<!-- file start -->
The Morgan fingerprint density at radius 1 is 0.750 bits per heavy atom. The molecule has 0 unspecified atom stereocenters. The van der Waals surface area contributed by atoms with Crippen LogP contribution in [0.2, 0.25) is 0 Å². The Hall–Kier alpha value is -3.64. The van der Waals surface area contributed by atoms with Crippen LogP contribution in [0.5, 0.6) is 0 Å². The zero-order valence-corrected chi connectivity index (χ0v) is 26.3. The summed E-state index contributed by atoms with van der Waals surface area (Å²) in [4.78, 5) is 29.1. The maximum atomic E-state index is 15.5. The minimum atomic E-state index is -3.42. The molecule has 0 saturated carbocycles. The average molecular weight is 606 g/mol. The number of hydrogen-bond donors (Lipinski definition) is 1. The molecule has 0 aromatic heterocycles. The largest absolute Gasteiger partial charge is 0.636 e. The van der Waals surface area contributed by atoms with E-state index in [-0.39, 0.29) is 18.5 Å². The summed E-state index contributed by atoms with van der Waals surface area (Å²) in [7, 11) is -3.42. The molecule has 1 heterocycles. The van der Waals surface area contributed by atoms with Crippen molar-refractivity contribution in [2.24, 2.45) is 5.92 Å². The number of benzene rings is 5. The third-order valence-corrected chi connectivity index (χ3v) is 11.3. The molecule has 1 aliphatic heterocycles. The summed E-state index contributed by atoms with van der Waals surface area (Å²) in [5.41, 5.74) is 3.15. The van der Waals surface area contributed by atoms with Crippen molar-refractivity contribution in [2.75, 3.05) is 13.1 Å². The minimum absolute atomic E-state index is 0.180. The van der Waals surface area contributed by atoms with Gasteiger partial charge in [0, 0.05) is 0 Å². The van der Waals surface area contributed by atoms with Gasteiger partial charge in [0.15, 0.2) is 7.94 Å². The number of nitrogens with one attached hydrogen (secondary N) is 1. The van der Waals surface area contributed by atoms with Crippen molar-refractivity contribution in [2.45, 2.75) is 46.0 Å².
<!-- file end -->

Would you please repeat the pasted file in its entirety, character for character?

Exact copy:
The Morgan fingerprint density at radius 1 is 0.750 bits per heavy atom. The molecule has 0 unspecified atom stereocenters. The van der Waals surface area contributed by atoms with Crippen LogP contribution in [0.2, 0.25) is 0 Å². The Hall–Kier alpha value is -3.64. The van der Waals surface area contributed by atoms with Crippen LogP contribution in [0.5, 0.6) is 0 Å². The zero-order valence-corrected chi connectivity index (χ0v) is 26.3. The summed E-state index contributed by atoms with van der Waals surface area (Å²) in [4.78, 5) is 29.1. The maximum atomic E-state index is 15.5. The minimum atomic E-state index is -3.42. The molecule has 0 saturated carbocycles. The average molecular weight is 606 g/mol. The number of hydrogen-bond donors (Lipinski definition) is 1. The molecule has 0 aromatic heterocycles. The largest absolute Gasteiger partial charge is 0.636 e. The van der Waals surface area contributed by atoms with E-state index in [-0.39, 0.29) is 18.5 Å². The summed E-state index contributed by atoms with van der Waals surface area (Å²) in [7, 11) is -3.42. The molecule has 1 heterocycles. The van der Waals surface area contributed by atoms with Crippen molar-refractivity contribution in [2.24, 2.45) is 5.92 Å². The number of benzene rings is 5. The third-order valence-corrected chi connectivity index (χ3v) is 11.3. The molecule has 1 aliphatic heterocycles. The summed E-state index contributed by atoms with van der Waals surface area (Å²) in [5.41, 5.74) is 3.15. The van der Waals surface area contributed by atoms with Crippen molar-refractivity contribution in [2.75, 3.05) is 13.1 Å². The minimum absolute atomic E-state index is 0.180. The van der Waals surface area contributed by atoms with Gasteiger partial charge in [0, 0.05) is 0 Å². The van der Waals surface area contributed by atoms with Gasteiger partial charge in [0.15, 0.2) is 7.94 Å². The number of nitrogens with one attached hydrogen (secondary N) is 1. The van der Waals surface area contributed by atoms with Crippen molar-refractivity contribution in [2.45, 2.75) is 46.0 Å².